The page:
Capitol Police have evacuated the Cannon House Office Building, the Library of Congress's Jefferson Building and other buildings nearby as they investigate an "active bomb threat" near the Capitol building.
Streets have been blocked off as police negotiate with a suspect in a black pickup truck that was driven “onto the sidewalk in front of the Library of Congress” around 9:15 a.m.
“The driver of the truck told the responding officer on the scene that he had a bomb and what the officer said appeared to be a detonator in the man's hand,” Capitol Police Chief Thomas Manger said during a brief press conference.
Manger said the department immediately evacuated the nearby buildings as a result. Though the House and Senate are currently in recess, Manger noted “there's still people working throughout some of the buildings that were nearby this location.”
A spokesperson for the Supreme Court, which remains closed to the public due to the coronavirus pandemic, said the court building was also evacuated shortly after 10 a.m.
The suspect is male, but police have not released the man's identity or discussed a motive.
"We don't know a whole lot. We do have a possible name, an identity of the suspect, but we don't have much information at all about him at this time. We're going to give periodic updates," Manger said.
He added that negotiations with the man remain ongoing.
“My negotiators are hard at work trying to have a peaceful resolution to this incident,” he said.
A law enforcement official told CNN that the suspect had posted video on social media. Multiple outlets including CNN and Reuters reported that a man was seen in video talking about "revolution" while appearing to hold a metal canister.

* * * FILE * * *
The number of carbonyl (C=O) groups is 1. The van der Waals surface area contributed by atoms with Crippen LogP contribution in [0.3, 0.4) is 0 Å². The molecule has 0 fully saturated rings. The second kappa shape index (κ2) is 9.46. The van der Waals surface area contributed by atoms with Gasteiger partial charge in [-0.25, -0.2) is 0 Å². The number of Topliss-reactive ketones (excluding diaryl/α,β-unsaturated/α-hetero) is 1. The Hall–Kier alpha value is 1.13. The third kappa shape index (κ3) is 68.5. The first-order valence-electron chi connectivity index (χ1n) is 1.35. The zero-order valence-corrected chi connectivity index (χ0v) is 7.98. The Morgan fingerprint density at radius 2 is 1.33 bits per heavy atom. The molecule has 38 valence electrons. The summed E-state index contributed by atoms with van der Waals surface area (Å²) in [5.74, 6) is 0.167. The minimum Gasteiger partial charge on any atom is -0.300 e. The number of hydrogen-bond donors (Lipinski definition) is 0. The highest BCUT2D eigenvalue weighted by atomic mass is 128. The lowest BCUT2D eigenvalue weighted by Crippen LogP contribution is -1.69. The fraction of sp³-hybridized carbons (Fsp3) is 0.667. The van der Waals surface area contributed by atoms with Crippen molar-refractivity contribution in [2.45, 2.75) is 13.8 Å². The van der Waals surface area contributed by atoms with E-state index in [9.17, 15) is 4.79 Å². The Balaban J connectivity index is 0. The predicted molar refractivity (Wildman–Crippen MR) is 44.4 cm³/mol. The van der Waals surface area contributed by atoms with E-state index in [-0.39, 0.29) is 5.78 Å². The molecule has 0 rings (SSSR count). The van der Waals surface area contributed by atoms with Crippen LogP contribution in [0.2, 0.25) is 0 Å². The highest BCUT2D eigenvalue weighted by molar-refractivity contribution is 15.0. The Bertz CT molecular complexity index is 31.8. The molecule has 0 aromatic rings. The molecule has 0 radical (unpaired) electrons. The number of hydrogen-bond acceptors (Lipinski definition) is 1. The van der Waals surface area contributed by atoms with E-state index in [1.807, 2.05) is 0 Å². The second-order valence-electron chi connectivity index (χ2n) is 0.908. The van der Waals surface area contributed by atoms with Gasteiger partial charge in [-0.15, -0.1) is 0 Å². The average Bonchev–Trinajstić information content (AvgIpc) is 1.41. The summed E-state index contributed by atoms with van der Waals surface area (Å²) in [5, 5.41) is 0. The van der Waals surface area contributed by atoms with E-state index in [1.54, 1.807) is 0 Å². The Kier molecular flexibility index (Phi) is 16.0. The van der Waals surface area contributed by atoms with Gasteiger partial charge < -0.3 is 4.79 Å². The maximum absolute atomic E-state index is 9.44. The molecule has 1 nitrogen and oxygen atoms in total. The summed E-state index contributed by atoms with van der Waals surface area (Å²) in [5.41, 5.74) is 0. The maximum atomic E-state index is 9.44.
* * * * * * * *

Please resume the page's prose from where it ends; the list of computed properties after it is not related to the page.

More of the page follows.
A spokesman for Facebook confirmed that the company had deactivated a livestream and removed the individual's profile as it investigates.
The incident is just the latest tense moment on Capitol Hill following the Jan. 6 attack on the Capitol building by a mob of former President TrumpDonald TrumpSenate rejects attempt to block Biden's Saudi arms sale Crenshaw slams House Freedom Caucus members as 'grifters,' 'performance artists' Senate confirms Biden's nominee to lead Customs and Border Protection MORE's supporters. Four Capitol Police officers have died by suicide — deaths that have been linked to the attack — and another officer died the day after the attack.
In May, another Capitol Police officer was killed when a man rammed his car into a barricade outside the building. The man who drove that car was shot and killed after he left his vehicle and lunged at an officer with a knife.
USCP just ordered evacuation of Cannon House Office Building, this is not good pic.twitter.com/D8ZnSAos06— Aaron Fritschner (@Fritschner) August 19, 2021
We got alerts to evacuate the Jefferson building and shelter in place if you're in Madison. https://t.co/UQ0z9EZXei— Sharon Eliza Nichols (@SharonsSpeaking) August 19, 2021
Traffic officials sent out alerts about closures on parts of Independence Avenue, Constitution Avenue and East Capitol Street.
The FBI Washington Field Office also disclosed on Twitter that its National Capital Response Squad is responding to the incident near the Library of Congress along with Capitol Police and its other partners.
The FBI Washington Field Office's National Capital Response Squad is responding with our partners, including @CapitolPolice, to reports of a suspicious vehicle and bomb threat near the Library of Congress.— FBI Washington Field (@FBIWFO) August 19, 2021
— John Kruzel contributed to this report, which was updated at 1:50 p.m.